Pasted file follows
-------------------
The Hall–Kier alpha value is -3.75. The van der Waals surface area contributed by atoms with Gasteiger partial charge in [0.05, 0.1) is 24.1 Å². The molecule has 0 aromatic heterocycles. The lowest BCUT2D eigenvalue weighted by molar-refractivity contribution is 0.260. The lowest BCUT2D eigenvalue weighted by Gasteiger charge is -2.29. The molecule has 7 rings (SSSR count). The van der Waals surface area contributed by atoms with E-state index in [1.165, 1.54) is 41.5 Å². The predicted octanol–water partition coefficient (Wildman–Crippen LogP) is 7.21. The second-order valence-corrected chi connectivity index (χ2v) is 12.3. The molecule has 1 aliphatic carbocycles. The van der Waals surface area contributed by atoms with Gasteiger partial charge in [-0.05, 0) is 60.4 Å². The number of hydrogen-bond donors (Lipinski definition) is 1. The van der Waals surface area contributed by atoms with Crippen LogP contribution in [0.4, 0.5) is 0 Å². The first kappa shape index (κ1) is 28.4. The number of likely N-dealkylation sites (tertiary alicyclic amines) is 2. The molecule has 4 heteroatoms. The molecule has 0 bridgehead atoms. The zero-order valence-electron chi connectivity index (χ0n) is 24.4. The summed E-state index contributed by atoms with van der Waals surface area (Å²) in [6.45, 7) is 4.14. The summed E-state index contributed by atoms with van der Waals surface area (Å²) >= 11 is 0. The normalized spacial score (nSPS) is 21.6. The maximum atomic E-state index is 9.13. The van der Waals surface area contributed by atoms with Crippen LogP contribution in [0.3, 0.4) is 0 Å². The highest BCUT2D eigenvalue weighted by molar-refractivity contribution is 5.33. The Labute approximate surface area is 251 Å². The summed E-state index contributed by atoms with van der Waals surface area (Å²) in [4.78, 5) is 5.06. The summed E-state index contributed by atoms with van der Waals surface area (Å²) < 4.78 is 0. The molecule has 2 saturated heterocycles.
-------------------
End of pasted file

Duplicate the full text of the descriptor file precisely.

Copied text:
The Hall–Kier alpha value is -3.75. The van der Waals surface area contributed by atoms with Gasteiger partial charge in [0.05, 0.1) is 24.1 Å². The molecule has 0 aromatic heterocycles. The lowest BCUT2D eigenvalue weighted by molar-refractivity contribution is 0.260. The lowest BCUT2D eigenvalue weighted by Gasteiger charge is -2.29. The molecule has 7 rings (SSSR count). The van der Waals surface area contributed by atoms with E-state index in [1.165, 1.54) is 41.5 Å². The predicted octanol–water partition coefficient (Wildman–Crippen LogP) is 7.21. The second-order valence-corrected chi connectivity index (χ2v) is 12.3. The molecule has 1 aliphatic carbocycles. The van der Waals surface area contributed by atoms with Gasteiger partial charge in [-0.05, 0) is 60.4 Å². The number of hydrogen-bond donors (Lipinski definition) is 1. The van der Waals surface area contributed by atoms with Crippen LogP contribution in [0.4, 0.5) is 0 Å². The first kappa shape index (κ1) is 28.4. The number of likely N-dealkylation sites (tertiary alicyclic amines) is 2. The molecule has 4 heteroatoms. The molecule has 0 bridgehead atoms. The zero-order valence-electron chi connectivity index (χ0n) is 24.4. The summed E-state index contributed by atoms with van der Waals surface area (Å²) in [6.45, 7) is 4.14. The summed E-state index contributed by atoms with van der Waals surface area (Å²) >= 11 is 0. The normalized spacial score (nSPS) is 21.6. The maximum atomic E-state index is 9.13. The van der Waals surface area contributed by atoms with Crippen LogP contribution in [0.3, 0.4) is 0 Å². The highest BCUT2D eigenvalue weighted by molar-refractivity contribution is 5.33. The Labute approximate surface area is 251 Å². The summed E-state index contributed by atoms with van der Waals surface area (Å²) in [4.78, 5) is 5.06. The summed E-state index contributed by atoms with van der Waals surface area (Å²) < 4.78 is 0. The molecule has 2 saturated heterocycles.